Is it a good idea to pay off your house as soon as possible -- or should you refinance your mortgage to take advantage of lower interest rates, reduce your monthly payment and use the extra money for other needs, such as contributing to retirement accounts?
NerdWallet asked members of our Ask an Advisor network of financial advisors for guidance. Here are their tips to help you make the right decision.
Chris Chen, certified financial planner, Waltham, Massachusetts: As you pay down the mortgage, the value of the mortgage deduction for tax purposes goes down, while at the same time income taxes go up, because you can no longer deduct the mortgage interest from your taxable income. This is not ideal from a tax perspective.
On the other hand, I happen to think that having an unleveraged asset -- that is, a house without a mortgage -- is a good thing. If you run into difficult financial circumstances, having a lesser debt burden reduces your break-even for life expenses, such that the impact of a layoff or other adverse financial event will be less painful.
Most people who are able to refinance have done so in the past several years as refinance rates have fallen and stayed low. If you are in the position that you can reduce your payments by refinancing, it is definitely worth consideration as rates continue to be low.
James Kinney, certified financial planner, Bridgewater, New Jersey: Paying off your home is like investing in a secure, interest-bearing, taxable account paying the rate of your mortgage. So if you have a 4.5% mortgage, paying that off is like earning 4.5% in a taxable CD. Not a bad yield, but if you are in the 30% tax bracket, you will have to give 1.35% back to the government in tax. I would want to make sure people are fully funding retirement accounts before considering this move.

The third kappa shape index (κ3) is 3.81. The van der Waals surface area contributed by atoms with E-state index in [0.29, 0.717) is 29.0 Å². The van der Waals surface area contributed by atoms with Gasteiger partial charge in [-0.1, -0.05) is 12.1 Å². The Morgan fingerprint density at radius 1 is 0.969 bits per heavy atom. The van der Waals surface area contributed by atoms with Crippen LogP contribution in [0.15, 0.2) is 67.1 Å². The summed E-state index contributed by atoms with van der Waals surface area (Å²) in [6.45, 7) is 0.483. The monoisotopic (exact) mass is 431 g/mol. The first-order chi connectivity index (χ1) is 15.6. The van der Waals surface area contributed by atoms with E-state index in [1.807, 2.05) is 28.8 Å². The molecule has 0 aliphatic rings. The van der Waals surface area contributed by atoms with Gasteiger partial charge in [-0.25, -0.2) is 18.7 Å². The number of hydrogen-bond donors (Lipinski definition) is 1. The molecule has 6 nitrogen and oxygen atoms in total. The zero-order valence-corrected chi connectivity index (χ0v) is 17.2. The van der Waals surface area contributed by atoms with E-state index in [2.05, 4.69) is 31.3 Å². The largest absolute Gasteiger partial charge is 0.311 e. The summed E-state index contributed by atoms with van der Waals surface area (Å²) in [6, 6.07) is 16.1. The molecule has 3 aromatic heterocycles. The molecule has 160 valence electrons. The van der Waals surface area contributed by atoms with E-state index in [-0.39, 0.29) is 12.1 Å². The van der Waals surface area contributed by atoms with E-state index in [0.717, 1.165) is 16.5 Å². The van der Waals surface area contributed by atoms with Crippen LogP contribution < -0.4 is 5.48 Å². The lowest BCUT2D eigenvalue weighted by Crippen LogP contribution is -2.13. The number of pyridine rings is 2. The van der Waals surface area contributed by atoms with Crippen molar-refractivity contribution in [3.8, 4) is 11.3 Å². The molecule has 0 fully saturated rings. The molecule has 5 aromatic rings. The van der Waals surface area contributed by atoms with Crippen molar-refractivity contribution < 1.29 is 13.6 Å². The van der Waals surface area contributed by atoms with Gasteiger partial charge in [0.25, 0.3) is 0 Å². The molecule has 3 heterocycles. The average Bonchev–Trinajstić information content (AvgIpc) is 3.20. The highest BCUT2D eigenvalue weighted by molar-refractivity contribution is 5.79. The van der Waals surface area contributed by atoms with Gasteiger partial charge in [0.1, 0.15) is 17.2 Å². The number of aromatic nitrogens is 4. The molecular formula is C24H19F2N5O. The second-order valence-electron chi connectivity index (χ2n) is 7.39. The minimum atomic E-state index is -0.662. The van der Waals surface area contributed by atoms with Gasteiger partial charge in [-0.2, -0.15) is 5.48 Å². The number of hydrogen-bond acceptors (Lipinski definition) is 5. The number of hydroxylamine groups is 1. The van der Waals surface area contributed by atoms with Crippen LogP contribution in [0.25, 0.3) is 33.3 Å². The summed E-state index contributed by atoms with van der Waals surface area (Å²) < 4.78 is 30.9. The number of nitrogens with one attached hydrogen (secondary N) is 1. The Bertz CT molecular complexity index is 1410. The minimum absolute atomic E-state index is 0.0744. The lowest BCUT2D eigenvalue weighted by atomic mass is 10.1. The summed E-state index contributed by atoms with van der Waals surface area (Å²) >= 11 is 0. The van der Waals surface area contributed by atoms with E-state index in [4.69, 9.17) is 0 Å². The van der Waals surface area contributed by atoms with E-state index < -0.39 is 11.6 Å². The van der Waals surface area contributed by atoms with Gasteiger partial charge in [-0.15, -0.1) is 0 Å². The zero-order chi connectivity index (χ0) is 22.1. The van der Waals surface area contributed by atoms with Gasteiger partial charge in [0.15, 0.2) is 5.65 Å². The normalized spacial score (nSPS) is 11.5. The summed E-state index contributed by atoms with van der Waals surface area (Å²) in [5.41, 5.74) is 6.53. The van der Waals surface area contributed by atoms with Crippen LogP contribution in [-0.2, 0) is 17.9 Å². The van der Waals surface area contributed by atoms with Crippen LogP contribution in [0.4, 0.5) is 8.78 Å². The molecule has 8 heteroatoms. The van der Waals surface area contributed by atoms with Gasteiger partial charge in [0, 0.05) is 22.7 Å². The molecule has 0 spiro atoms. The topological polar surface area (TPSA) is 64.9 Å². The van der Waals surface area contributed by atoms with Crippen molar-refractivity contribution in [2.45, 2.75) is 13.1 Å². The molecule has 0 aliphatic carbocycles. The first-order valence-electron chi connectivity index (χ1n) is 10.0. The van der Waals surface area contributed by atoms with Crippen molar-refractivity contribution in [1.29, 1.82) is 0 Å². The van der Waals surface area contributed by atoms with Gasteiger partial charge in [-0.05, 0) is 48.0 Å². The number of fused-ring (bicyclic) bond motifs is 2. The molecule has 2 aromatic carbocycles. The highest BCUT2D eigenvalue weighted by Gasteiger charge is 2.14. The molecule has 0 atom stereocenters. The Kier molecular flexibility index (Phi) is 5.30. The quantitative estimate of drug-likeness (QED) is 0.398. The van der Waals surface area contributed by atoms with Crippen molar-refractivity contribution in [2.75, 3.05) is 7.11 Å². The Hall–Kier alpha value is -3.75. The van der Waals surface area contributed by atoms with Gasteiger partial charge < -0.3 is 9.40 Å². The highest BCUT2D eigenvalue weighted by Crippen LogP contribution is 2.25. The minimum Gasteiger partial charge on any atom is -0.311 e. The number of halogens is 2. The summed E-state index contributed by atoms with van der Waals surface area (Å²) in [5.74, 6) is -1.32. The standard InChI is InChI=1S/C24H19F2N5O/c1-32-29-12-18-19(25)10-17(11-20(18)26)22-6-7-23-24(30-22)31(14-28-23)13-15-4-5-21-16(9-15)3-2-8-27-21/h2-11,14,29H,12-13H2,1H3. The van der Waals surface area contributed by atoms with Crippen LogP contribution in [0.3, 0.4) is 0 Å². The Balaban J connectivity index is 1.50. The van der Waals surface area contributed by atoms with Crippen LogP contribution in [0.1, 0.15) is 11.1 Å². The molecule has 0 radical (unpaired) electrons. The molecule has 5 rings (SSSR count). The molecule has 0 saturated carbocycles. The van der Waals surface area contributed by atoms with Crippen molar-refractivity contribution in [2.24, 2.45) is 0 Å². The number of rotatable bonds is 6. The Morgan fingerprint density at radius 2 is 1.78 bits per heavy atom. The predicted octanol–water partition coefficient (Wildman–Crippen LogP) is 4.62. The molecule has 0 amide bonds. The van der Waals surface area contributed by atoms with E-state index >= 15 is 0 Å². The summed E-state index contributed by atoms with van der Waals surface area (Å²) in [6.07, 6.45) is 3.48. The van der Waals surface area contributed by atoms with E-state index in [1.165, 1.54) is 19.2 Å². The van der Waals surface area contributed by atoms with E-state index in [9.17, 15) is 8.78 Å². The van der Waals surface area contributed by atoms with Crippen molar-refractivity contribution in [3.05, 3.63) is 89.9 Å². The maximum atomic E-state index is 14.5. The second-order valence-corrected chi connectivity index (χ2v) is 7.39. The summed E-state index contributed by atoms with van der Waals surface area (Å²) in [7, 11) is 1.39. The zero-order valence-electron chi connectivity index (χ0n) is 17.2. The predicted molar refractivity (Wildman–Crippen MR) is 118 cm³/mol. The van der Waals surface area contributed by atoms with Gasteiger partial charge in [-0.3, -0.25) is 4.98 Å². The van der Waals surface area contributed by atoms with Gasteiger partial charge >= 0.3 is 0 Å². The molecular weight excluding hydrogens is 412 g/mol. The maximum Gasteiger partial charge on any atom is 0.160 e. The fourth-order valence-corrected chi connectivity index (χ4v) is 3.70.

I am leery of refinancing with the primary purpose of investing the extra cash. That is called leverage -- borrowing to invest. If your investments do well, this is a good move. But if your investments underperform, you still have to make your mortgage payments. The financial impact of the investment loss is magnified by the amount of the leverage used.
James Kinney: The younger a person is, the more aggressively they are likely to invest. This weighs strongly in favor of investing rather than paying off the mortgage. As a person gets closer to retirement, they begin to invest more conservatively, so paying the mortgage off becomes a more attractive option. There is also a strong emotional attraction to entering retirement without the financial burden of a mortgage payment.
James Kinney: A full mortgage payoff is better than a partial pay-down, which will not give the mortgage holder any immediate benefits. Yes, the interest portion of the payment gets smaller with a partial pay-down, and the principal portion gets bigger, but the payment remains the same. It might make sense to save and invest the extra funds elsewhere, and then pay off the mortgage in full when sufficient funds have been accumulated.
Chris Chen: If you have a mortgage interest that is much higher than the current rates, or if you have a variable rate mortgage and you expect to stay in your house for a long time, there is still time to refinance. Although the financial community has been expecting higher interest rates for a long time now, this has not yet come through for mortgage rates. Take advantage of lower rates while you can.
James Kinney: Paying off the mortgage is like investing in a very illiquid asset. You can't easily tap the funds. It is important you have emergency funds available in an easily accessible account before applying funds to mortgage pay-down. If you might need access to the funds, it might be a good idea to have a home equity line of credit in place, which would allow you to borrow the money back in the event it is needed for an emergency.
Chris Chen is a certified financial planner at Insight Financial Strategists in Waltham, Massachusetts.
James Kinney is a certified financial planner and the founder of Financial Pathways in New Jersey.
This article originally appeared on NerdWallet.
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